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Haley Gittleman, Quinn T. Ostrom, Paul D. Farah, Annie Ondracek, Yanwen Chen, Yingli Wolinsky, Carol Kruchko, Justin Singer, Varun R. Kshettry, Edward R. Laws, Andrew E. Sloan, Warren R. Selman and Jill S. Barnholtz-Sloan

Object

Pituitary tumors are abnormal growths that develop in the pituitary gland. The Central Brain Tumor Registry of the United States (CBTRUS) contains the largest aggregation of population-based data on the incidence of primary CNS tumors in the US. These data were used to determine the incidence of tumors of the pituitary and associated trends between 2004 and 2009.

Methods

Using incidence data from 49 population-based state cancer registries, 2004–2009, age-adjusted incidence rates per 100,000 population for pituitary tumors with ICD-O-3 (International Classification of Diseases for Oncology, Third Edition) histology codes 8040, 8140, 8146, 8246, 8260, 8270, 8271, 8272, 8280, 8281, 8290, 8300, 8310, 8323, 9492 (site C75.1 only), and 9582 were calculated overall and by patient sex, race, Hispanic ethnicity, and age at diagnosis. Corresponding annual percent change (APC) scores and 95% confidence intervals were also calculated using Joinpoint to characterize trends in incidence rates over time. Diagnostic confirmation by subregion of the US was also examined.

Results

The overall annual incidence rate increased from 2.52 (95% CI 2.46–2.58) in 2004 to 3.13 (95% CI 3.07–3.20) in 2009. Associated time trend yielded an APC of 4.25% (95% CI 2.91%–5.61%). When stratifying by patient sex, the annual incidence rate increased from 2.42 (95% CI 2.33–2.50) to 2.94 (95% CI 2.85–3.03) in men and 2.70 (95% CI 2.62–2.79) to 3.40 (95% CI 3.31–3.49) in women, with APCs of 4.35% (95% CI 3.21%–5.51%) and 4.34% (95% CI 2.23%–6.49%), respectively. When stratifying by race, the annual incidence rate increased from 2.31 (95% CI 2.25–2.37) to 2.81 (95% CI 2.74–2.88) in whites, 3.99 (95% CI 3.77–4.23) to 5.31 (95% CI 5.06–5.56) in blacks, 1.77 (95% CI 1.26–2.42) to 2.52 (95% CI 1.96–3.19) in American Indians or Alaska Natives, and 1.86 (95% CI 1.62–2.13) to 2.03 (95% CI 1.80–2.28) in Asians or Pacific Islanders, with APCs of 3.91% (95% CI 2.88%–4.95%), 5.25% (95% CI 3.19%–7.36%), 5.31% (95% CI –0.11% to 11.03%), and 2.40% (95% CI –3.20% to 8.31%), respectively. When stratifying by Hispanic ethnicity, the annual incidence rate increased from 2.46 (95% CI 2.40–2.52) to 3.03 (95% CI 2.97–3.10) in non-Hispanics and 3.12 (95% CI 2.91–3.34) to 4.01 (95% CI 3.80–4.24) in Hispanics, with APCs of 4.15% (95% CI 2.67%–5.65%) and 5.01% (95% CI 4.42%–5.60%), respectively. When stratifying by age at diagnosis, the incidence of pituitary tumor was highest for those 65–74 years old and lowest for those 15–24 years old, with corresponding overall age-adjusted incidence rates of 6.39 (95% CI 6.24–6.54) and 1.56 (95% CI 1.51–1.61), respectively.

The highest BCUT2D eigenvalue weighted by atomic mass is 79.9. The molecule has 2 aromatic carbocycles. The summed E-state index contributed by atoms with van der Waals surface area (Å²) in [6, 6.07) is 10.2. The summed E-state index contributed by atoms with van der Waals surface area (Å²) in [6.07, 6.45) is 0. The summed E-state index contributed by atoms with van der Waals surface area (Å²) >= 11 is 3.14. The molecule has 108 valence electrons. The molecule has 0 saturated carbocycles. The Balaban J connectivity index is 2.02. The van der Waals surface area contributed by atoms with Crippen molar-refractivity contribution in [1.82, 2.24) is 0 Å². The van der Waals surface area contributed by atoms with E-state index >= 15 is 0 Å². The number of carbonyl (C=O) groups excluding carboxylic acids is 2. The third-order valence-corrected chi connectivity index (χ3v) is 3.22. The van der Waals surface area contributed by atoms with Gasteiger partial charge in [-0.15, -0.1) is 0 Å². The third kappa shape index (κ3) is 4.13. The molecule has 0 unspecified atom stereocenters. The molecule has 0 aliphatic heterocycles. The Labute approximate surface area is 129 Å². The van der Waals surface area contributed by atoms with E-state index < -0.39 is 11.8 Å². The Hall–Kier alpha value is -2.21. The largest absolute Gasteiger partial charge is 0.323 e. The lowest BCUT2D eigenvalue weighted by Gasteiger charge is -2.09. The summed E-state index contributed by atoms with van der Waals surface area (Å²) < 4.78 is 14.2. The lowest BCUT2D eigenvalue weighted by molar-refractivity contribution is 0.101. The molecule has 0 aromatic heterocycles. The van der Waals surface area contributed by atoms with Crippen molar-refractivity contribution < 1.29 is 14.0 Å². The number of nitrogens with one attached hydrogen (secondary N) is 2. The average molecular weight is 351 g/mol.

Conclusions

In this large patient cohort, the incidence of pituitary tumors reported between 2004 and 2009 was found to increase. Possible explanations for this increase include changes in documentation, changes in the diagnosis and registration of these tumors, improved diagnostics, improved data collection, increased awareness of pituitary diseases among physicians and the public, longer life expectancies, and/or an actual increase in the incidence of these tumors in the US population.